Air India looking for a hub in Europe

Now that Air India's (AI) merger with Indian is all but final, the state-owned Indian carrier wants to create a hub in Europe, so that it can and optimise its network and provide more direct services. Ever since its private competitor Jet Airways established an operational hub at Brussels, in Belgium, Air India has been in talks with aviation authorities in major European cities to site its own hub.

The carrier flies to several European cities like Frankfurt, London, Paris and Birmingham. "We are now looking at other cities which can become our hub," Air India chairman and managing director V Thulasidas says, indicating the new hub could be operational by next year. Thulasidas will head the merged state-owned carrier.

Five to six daily flights would arrive at the European hub from different parts of India and the passengers transferred to other Air India planes bound for destinations beyond, so that AI can serve a much larger network of European cities cost effectively. But the existing flights that the airline is operating to main European gateway cities will continue, maybe even increase in frequency.

However, these operations would take two or three years to fall into place, as Air India's new Boeing long-haul aircraft are delivered. The hub-and-spoke system provides economies of scale, and most large airlines use it. At a hub, an airline can pick up, for example, passengers travelling from several European cities who fly into the hub on short flights from their respective cities, and are then transferred to a large long-haul aircraft and flown to India.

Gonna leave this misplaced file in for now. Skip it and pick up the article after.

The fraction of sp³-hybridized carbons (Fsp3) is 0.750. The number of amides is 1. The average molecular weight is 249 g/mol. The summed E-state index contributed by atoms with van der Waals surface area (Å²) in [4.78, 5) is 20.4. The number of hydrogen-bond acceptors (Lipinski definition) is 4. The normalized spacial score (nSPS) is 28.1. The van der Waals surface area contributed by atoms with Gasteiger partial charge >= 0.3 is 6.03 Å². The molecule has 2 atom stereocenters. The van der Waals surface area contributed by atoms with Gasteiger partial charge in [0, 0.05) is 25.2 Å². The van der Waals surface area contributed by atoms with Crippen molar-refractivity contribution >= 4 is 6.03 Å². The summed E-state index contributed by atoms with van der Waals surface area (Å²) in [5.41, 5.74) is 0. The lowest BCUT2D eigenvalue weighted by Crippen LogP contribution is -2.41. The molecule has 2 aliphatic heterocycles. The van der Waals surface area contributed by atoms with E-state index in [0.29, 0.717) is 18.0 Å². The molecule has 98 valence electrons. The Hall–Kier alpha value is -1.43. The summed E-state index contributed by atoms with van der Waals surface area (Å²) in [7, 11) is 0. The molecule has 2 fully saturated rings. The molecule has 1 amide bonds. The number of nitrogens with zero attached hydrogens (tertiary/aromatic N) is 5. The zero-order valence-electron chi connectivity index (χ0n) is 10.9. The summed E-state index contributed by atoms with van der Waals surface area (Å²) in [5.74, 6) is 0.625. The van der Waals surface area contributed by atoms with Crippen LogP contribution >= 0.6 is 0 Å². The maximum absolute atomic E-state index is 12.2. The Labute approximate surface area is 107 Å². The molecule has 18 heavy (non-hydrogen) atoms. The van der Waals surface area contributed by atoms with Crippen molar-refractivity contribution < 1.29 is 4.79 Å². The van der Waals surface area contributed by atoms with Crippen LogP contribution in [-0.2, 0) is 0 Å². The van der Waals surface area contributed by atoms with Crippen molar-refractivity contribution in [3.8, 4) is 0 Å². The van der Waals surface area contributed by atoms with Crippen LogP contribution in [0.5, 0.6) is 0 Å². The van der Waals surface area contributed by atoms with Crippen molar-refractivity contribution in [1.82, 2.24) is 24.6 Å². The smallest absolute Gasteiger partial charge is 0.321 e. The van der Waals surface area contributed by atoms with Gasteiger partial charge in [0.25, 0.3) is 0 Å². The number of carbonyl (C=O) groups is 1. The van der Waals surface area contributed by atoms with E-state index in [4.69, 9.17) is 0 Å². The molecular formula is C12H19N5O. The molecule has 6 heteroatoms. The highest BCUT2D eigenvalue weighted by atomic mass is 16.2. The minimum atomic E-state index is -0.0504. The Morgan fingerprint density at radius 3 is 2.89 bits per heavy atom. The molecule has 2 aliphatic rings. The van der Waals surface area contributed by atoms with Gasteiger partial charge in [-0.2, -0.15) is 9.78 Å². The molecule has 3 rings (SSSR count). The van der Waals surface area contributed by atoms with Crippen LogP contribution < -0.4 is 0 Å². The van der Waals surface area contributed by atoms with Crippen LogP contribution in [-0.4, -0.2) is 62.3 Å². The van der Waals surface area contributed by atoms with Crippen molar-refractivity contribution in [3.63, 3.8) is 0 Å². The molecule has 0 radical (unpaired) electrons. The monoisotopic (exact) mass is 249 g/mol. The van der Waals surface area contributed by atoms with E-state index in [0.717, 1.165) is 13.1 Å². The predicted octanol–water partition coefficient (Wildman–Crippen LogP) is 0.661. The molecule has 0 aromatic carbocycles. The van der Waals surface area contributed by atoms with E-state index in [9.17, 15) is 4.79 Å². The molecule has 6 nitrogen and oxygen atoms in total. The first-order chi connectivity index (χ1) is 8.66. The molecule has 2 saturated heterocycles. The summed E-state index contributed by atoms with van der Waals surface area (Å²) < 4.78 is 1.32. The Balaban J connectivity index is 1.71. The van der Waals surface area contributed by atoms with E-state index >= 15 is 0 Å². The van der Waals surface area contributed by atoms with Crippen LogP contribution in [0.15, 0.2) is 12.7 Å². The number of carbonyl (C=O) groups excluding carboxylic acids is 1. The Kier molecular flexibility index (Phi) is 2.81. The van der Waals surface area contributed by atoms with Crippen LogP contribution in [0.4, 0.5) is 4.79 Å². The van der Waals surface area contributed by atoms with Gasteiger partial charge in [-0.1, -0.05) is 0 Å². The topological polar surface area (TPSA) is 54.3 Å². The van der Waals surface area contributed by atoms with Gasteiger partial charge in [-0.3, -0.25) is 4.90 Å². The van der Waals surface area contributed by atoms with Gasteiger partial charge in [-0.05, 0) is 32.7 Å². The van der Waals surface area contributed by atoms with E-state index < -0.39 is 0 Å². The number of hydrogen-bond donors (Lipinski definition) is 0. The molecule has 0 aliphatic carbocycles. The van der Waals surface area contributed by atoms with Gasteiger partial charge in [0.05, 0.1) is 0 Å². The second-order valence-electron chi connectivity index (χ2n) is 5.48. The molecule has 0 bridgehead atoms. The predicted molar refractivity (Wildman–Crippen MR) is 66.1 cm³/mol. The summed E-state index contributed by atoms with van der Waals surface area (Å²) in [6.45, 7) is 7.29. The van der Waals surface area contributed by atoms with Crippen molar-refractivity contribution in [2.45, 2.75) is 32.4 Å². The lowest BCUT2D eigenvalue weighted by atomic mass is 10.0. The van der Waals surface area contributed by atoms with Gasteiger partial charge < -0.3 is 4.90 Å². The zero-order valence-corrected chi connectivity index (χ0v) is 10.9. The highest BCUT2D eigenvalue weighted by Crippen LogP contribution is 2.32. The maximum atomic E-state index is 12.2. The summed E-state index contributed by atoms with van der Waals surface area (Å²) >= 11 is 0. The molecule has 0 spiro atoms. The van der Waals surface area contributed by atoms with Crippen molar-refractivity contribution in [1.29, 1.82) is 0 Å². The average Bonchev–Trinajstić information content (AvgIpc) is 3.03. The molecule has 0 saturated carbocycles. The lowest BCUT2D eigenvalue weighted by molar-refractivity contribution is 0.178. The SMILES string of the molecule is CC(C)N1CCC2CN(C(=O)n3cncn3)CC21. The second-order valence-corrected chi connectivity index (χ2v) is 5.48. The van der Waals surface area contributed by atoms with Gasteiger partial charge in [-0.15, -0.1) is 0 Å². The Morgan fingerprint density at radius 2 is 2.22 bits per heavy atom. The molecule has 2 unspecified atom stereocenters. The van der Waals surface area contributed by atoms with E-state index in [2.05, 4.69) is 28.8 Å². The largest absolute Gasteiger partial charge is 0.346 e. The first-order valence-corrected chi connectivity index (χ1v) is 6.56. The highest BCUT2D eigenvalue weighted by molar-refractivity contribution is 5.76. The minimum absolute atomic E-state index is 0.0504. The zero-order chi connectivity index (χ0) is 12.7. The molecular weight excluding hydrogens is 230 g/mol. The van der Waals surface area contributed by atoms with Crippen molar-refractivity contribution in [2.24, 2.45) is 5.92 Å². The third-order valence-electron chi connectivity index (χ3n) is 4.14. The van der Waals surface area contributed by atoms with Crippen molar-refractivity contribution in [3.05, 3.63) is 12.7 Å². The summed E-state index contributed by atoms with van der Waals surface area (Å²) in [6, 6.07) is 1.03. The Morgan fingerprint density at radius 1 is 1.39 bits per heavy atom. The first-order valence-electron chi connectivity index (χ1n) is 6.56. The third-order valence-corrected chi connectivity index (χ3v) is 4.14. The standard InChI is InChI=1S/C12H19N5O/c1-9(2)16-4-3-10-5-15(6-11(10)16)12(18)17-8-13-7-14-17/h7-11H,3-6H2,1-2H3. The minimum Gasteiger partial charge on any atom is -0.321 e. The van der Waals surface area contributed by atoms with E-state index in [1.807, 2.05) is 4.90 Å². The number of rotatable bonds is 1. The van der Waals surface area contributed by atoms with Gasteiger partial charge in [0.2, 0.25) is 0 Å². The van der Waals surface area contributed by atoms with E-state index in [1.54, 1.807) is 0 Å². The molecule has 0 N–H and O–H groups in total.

Thulasidas said that following the merger, all Indian and Air India flights, both international and domestic sectors, would be optimised. Frequencies will be decided depending on the demand, and curtailments on certain sectors cannot be ruled out.
"We will improve timings and frequencies, avoid hopping flights and maximise point-to-point services," he said. Also, expect more international flights to start from cities like Kolkata, Chennai, Hyderabad, Bangalore, Amritsar and Ahmedabad, Thulasidas indicated.

Cutting unnecessary stops is another priority. For example, once Air India launches its direct Mumbai-Newark service, the present Mumbai-Delhi-London-New York flight will start from Delhi, eliminating one stop. While the Mumbai-Newark flight will start on 1 August, another Delhi-New York direct flight will start this winter. The proposed Mumbai-Chicago service has been scrapped, and will likely be replaced by a Bangalore-San Fransisco flight.